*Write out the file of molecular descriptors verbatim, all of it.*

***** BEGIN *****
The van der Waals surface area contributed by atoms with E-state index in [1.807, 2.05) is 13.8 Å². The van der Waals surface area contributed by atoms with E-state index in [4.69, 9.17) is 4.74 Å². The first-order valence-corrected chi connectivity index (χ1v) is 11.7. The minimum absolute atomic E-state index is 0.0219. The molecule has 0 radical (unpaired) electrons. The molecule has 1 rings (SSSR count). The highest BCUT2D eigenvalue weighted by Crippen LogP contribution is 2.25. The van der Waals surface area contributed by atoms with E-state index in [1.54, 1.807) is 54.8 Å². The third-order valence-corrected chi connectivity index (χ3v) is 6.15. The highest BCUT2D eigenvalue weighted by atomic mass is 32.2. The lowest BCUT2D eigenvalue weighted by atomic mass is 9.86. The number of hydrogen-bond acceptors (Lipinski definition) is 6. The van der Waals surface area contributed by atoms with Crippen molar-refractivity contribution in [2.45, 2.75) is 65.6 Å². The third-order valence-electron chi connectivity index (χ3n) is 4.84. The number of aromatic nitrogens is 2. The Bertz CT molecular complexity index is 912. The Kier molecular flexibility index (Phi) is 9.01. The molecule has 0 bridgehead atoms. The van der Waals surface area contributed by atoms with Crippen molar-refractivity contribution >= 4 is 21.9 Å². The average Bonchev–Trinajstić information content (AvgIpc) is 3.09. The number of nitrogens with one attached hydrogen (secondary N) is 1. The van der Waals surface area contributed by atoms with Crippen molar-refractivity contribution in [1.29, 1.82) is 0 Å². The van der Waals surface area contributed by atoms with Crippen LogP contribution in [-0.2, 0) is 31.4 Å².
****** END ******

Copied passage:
The van der Waals surface area contributed by atoms with E-state index in [1.807, 2.05) is 13.8 Å². The van der Waals surface area contributed by atoms with E-state index in [4.69, 9.17) is 4.74 Å². The first-order valence-corrected chi connectivity index (χ1v) is 11.7. The minimum absolute atomic E-state index is 0.0219. The molecule has 0 radical (unpaired) electrons. The molecule has 1 rings (SSSR count). The highest BCUT2D eigenvalue weighted by Crippen LogP contribution is 2.25. The van der Waals surface area contributed by atoms with E-state index in [1.54, 1.807) is 54.8 Å². The third-order valence-corrected chi connectivity index (χ3v) is 6.15. The highest BCUT2D eigenvalue weighted by atomic mass is 32.2. The lowest BCUT2D eigenvalue weighted by atomic mass is 9.86. The number of hydrogen-bond acceptors (Lipinski definition) is 6. The van der Waals surface area contributed by atoms with Crippen molar-refractivity contribution in [2.45, 2.75) is 65.6 Å². The third-order valence-electron chi connectivity index (χ3n) is 4.84. The number of aromatic nitrogens is 2. The Bertz CT molecular complexity index is 912. The Kier molecular flexibility index (Phi) is 9.01. The molecule has 0 bridgehead atoms. The van der Waals surface area contributed by atoms with Crippen molar-refractivity contribution >= 4 is 21.9 Å². The average Bonchev–Trinajstić information content (AvgIpc) is 3.09. The number of nitrogens with one attached hydrogen (secondary N) is 1. The van der Waals surface area contributed by atoms with Crippen molar-refractivity contribution in [1.29, 1.82) is 0 Å². The van der Waals surface area contributed by atoms with Crippen LogP contribution in [-0.2, 0) is 31.4 Å².